How will travel look post covid?



The European Commission recently proposed Digital Green Certificates showing that a person has been vaccinated, received a negative Covid-19 test result or recovered from infection. The certificates would allow for free movement for EU citizens within the EU.

There are also lots of new health apps such as Travel Pass, Clear's Health Pass and CommonPass. Some airlines such as Emirates are already testing these health apps.

How this baffling array of digital certifications will work across borders is still being figured out but most people in the know agree that vaccination should not be a requirement to travel in part because people in many areas of the world are still a long way from being vaccinated.


Widespread testing remains key, said Paul Charles, founder and CEO of London-based travel consultancy The PC Agency.

"Testing is the magic wand, as well as the vaccine. And only by testing travelers as much as possible can you reduce the impact of infections across borders,"

But certificates for vaccinations and test results are likely to be carried by many travelers in the near future. Airports are now deploying virus sniffing dogs to add to the usual drug sniffing canines.


Technology such as mobile hotel check-in has become the norm du jour during this touch and contact averse time, and it won't be going away anytime soon.

Using your phone as a key, texting the front desk, texting room service -- all of this was sort of starting to happen but is now going to be standard.


Even before the pandemic, cruise lines were adding tools such as facial recognition to help with the boarding process and touchless, contactless purchasing and entry to cabins. Part of Norwegian's return to sailing plan includes a sweeping COVID-19 vaccine mandate for both guests and crew aboard Norwegian's three brands: Norwegian, Oceania, and Regent Seven Seas. The ships will also initially operate at a reduced capacity, and will implement several other health protocols to create a "safe, 'bubble-like' environment."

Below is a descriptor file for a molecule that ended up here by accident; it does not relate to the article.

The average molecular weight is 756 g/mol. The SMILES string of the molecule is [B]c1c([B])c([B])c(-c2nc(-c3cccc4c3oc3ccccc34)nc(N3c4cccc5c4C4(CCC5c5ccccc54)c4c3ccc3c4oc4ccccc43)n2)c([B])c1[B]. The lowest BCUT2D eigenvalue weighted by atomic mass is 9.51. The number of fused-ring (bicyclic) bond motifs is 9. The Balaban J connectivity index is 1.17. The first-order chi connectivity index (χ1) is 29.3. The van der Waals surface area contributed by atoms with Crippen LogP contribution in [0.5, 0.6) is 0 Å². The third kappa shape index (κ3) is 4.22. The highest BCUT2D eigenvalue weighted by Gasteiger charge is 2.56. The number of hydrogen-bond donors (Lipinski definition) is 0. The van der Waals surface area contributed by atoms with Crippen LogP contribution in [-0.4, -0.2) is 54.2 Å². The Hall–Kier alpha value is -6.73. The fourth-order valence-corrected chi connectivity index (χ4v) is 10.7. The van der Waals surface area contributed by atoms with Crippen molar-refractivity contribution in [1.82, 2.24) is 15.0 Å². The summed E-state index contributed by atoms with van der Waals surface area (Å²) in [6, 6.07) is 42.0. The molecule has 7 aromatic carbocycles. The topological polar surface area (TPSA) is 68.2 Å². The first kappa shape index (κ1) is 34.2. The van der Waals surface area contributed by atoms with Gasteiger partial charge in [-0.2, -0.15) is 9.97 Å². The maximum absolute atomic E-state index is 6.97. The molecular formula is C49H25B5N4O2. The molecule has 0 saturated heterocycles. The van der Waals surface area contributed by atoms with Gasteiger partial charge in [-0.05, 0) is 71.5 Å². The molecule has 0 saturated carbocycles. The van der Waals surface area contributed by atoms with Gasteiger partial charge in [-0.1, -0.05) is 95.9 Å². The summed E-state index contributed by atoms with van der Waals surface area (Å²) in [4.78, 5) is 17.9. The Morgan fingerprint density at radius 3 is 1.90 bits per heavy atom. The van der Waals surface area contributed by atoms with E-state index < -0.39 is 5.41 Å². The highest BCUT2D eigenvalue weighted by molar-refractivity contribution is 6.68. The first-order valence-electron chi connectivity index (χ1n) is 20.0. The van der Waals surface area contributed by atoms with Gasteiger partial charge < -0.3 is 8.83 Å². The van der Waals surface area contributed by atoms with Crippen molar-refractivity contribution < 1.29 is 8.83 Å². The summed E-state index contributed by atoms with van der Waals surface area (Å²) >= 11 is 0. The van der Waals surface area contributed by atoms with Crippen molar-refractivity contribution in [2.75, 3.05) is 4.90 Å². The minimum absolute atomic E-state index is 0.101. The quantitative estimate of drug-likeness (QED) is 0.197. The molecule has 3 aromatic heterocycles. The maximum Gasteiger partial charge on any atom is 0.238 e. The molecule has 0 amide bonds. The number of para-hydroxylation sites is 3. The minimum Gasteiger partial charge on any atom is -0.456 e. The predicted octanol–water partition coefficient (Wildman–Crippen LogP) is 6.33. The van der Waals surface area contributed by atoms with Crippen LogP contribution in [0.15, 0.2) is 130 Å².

It means more seamless embarkation and disembarkation as well as a much easier way to perform contact tracing.

It's not just technology that has become touchless, I don't think the buffet as we knew it pre-Covid is going to come back.


Frank Del Rio, Norwegian Cruise Line Holdings' president and CEO, says cruise ships will "become the safest place on earth" as cruise like Norwegian continue to ramp up health protocols


More private stays...

Holiday rentals available through Airbnb and similar sites have been very popular during the pandemic with guests craving space and control.

Apparently it turns out that people prefer having their own front door, no lobby, no elevator and a place that they could disinfect twice a day, if they want to.

Hotel demand and occupancy will go up again as people get more comfortable with hotels.

Rates dropped by 20% in 2020, and they're only expected to rise by 4% this year.


Christopher Anderson, a professor at the Cornell School of Hotel Administration, said "alternative lodging will continue to be a "bright spot" in the lodging space and I expect even in a fully vaccinated world people are going to look for newer and different types of experiences,"


More flexibility, for now

Travel policies have become more flexible and that may outlast the pandemic, some experts say.

One of the great things that has emerged is tour operators and airlines becoming more flexible, they've obviously been forced to be more flexible, if they want to keep their customers in the future, but it's definitely set a trend for greater flexibility. The jury's out on whether or when fees for changing flights will be back.


"Change fees will be back eventually, there is too much money in fees and also an enormous amount of value in maintaining predictable demand. If people can change whenever they want it decreases the airlines' ability to operate efficiently." says Jordan Staab, president of SmarterTravel Media


Higher airfares

Airlines will be looking to recoup the huge losses prompted by the pandemic, including our own Ryanair and other budget airlines. Fares are rising, often by 20-30%, and because there's so much pent-up demand, consumers are seemingly happy to pay it. Airlines won't be immediately returning 100% of their pre-pandemic routes, even as demand grows, meaning demand might outweigh supply, and airlines can raise rates and still fill seats.

Whats obvious is that people want to be physically together.


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